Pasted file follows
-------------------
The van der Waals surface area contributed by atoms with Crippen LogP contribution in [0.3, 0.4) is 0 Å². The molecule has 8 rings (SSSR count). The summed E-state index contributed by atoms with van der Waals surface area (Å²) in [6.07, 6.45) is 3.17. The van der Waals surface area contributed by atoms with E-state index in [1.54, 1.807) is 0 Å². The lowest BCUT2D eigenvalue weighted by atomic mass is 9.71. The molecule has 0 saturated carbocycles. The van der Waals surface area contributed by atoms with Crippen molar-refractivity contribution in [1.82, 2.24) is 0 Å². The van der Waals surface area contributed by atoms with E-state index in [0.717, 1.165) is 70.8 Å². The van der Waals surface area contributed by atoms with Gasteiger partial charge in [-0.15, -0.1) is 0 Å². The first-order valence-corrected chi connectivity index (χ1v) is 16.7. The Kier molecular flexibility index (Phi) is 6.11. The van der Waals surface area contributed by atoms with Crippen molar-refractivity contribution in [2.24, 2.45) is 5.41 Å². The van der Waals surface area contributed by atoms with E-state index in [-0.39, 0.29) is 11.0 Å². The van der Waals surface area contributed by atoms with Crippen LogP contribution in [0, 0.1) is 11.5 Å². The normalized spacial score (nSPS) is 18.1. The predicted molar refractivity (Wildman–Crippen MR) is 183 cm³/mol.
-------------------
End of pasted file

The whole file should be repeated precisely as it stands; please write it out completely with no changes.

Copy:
The van der Waals surface area contributed by atoms with Crippen LogP contribution in [0.3, 0.4) is 0 Å². The molecule has 8 rings (SSSR count). The summed E-state index contributed by atoms with van der Waals surface area (Å²) in [6.07, 6.45) is 3.17. The van der Waals surface area contributed by atoms with E-state index in [1.54, 1.807) is 0 Å². The lowest BCUT2D eigenvalue weighted by atomic mass is 9.71. The molecule has 0 saturated carbocycles. The van der Waals surface area contributed by atoms with Crippen molar-refractivity contribution in [1.82, 2.24) is 0 Å². The van der Waals surface area contributed by atoms with E-state index in [0.717, 1.165) is 70.8 Å². The van der Waals surface area contributed by atoms with Gasteiger partial charge in [-0.15, -0.1) is 0 Å². The first-order valence-corrected chi connectivity index (χ1v) is 16.7. The Kier molecular flexibility index (Phi) is 6.11. The van der Waals surface area contributed by atoms with Crippen molar-refractivity contribution in [2.24, 2.45) is 5.41 Å². The van der Waals surface area contributed by atoms with E-state index in [-0.39, 0.29) is 11.0 Å². The van der Waals surface area contributed by atoms with Crippen LogP contribution in [0, 0.1) is 11.5 Å². The normalized spacial score (nSPS) is 18.1. The predicted molar refractivity (Wildman–Crippen MR) is 183 cm³/mol.